A liberal learns the law of unintended consequences

Posted by: Barthélemy Barbancourt

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Talk to any legislative old-timer, and you'll hear the same refrain: The Legislature is just not the collegial place it used to be, where friendships and alliances were forged across the aisle during informal social settings.

It's almost hard to remember, but there was a time when receptions for legislators were held almost weekly, sponsored by this interest group or that, bringing legislators and staff together over a beer and culinary delights like mini-wieners on toothpicks.

Here we often got to know one another on a personal level, share frustrations and triumphs and even engage in playful ribbing of the other side.

It was 1994 when the rightful public outrage over reports of lavish gifts and feting of legislators (albeit primarily in Congress and other states) had reached a fever pitch, and we responded in Minnesota with a comprehensive campaign reform law prohibiting acceptance of so much as a cup of coffee from lobbyists or their clients. But, along with the gifts, out went the receptions.

Kevin Chandler is a small-business owner who served as a DFL state senator from White Bear Lake from 1993 to 1997.

It is easy to hate someone you don't know. It is also hard to compromise with strangers. Nationally we have the some problem, our representatives don't know each other well enough to compromise. They only know what their side of the aisle thinks.

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TomC
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written by TomC , July 13, 2011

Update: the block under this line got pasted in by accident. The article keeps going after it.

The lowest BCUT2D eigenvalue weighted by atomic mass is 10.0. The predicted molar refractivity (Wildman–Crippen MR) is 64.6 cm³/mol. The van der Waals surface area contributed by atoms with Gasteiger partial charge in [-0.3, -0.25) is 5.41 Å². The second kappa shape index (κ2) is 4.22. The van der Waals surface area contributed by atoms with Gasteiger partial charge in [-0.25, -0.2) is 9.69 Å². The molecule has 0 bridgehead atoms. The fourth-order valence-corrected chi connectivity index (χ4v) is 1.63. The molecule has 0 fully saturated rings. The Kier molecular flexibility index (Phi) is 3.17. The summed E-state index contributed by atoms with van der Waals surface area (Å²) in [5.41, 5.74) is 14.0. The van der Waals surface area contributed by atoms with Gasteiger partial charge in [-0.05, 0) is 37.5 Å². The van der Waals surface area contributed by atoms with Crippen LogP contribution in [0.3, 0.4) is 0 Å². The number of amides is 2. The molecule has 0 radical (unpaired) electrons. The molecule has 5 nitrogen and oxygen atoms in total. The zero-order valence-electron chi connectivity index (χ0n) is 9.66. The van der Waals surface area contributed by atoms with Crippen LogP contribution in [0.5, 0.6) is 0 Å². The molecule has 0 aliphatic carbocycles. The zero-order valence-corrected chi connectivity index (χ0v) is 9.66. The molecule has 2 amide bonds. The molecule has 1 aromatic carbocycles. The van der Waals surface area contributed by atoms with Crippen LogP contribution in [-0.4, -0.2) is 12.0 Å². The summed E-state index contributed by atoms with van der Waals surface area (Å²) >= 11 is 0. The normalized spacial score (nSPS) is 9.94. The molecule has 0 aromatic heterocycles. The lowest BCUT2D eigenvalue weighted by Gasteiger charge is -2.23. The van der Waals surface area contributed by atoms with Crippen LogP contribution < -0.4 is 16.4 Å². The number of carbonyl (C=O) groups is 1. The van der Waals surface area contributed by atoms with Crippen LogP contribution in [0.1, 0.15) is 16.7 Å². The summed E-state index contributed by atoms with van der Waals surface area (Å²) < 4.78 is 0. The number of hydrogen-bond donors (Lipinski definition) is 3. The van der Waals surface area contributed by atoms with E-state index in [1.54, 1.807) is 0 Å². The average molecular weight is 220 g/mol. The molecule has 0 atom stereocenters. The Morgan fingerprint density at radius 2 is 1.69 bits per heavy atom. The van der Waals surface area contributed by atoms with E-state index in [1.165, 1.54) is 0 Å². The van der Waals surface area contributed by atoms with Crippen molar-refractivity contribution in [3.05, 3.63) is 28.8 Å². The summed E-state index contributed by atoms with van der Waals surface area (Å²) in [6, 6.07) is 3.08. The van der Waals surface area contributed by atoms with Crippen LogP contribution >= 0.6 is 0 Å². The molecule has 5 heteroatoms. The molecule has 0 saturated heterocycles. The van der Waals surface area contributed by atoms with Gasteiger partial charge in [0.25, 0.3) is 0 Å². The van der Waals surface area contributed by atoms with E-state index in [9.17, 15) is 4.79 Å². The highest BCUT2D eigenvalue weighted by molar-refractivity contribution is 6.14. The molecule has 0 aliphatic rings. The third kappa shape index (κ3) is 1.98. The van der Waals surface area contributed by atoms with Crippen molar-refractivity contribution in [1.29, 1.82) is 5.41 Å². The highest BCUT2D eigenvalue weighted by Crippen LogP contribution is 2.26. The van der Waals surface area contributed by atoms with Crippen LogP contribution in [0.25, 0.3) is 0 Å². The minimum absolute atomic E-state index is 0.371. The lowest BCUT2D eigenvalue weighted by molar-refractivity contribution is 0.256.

I don't think that is the problem. It is easy to be collegial when there is a 60/40 split instead of a near 50/50 split in governing weight. The years referenced, usually by Democrats, as being more collegial were years where there was a clearly dominant controlling party.

Looking back from the 40s, the Dems had significant majorities in state and federal legislature during most of that time. As a result, when the Republicans finally eked 50/50+ protem in the Senate and a minimal majority in the House for a time in the 90s and 00s, they didn't know how to manage it, the Dems didn't know how to deal with not being the majority party, and the 24 hour media was there to sensationalize any hiccup that occurred.

Between the 7/24 media and the close ideological counts, tensions were inevitable.



Barthélemy Barbancourt
True, but
written by Barthélemy Barbancourt , July 13, 2011

I see so many liberals today that don't even understand conservative arguments. They spout things like "SS is solvent" and the $14 trillion debt isn't a big deal. Maybe if the lawmakers drank together, they could at least get the opposing sides to understand their arguments.

As it is some people in MN really don't understand that many of us want to actually shrink government, not grow it slower but actually shrink it.



Sequel
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written by Sequel , July 13, 2011

I don't think that both sides don't understand each other. I believe that the problem is one sided.
Conservatives are bombarded with leftist ideology from grammar school on. We read it in the paper every day, we get it when we watch TV or go to movies.
The average democrat has a limited knowledge of what conservatives believe, their view of my position is the typical misrepresentation that passes for evenhandednes from the press.

No I don't hate old people, and want then to starve because of my greed and wish for billionaires to skate on taxes.



Jim ross
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written by Jim ross , July 14, 2011

This is spot on, Bart. No, going back to the old rules regarding gifts/parties would not solve all of our problems and magically help everyone get along, but it would help. Most old legislators, R or D, that you talk to will tell you the same thing.

Sequel: Do you think Toby Keith is good country music?




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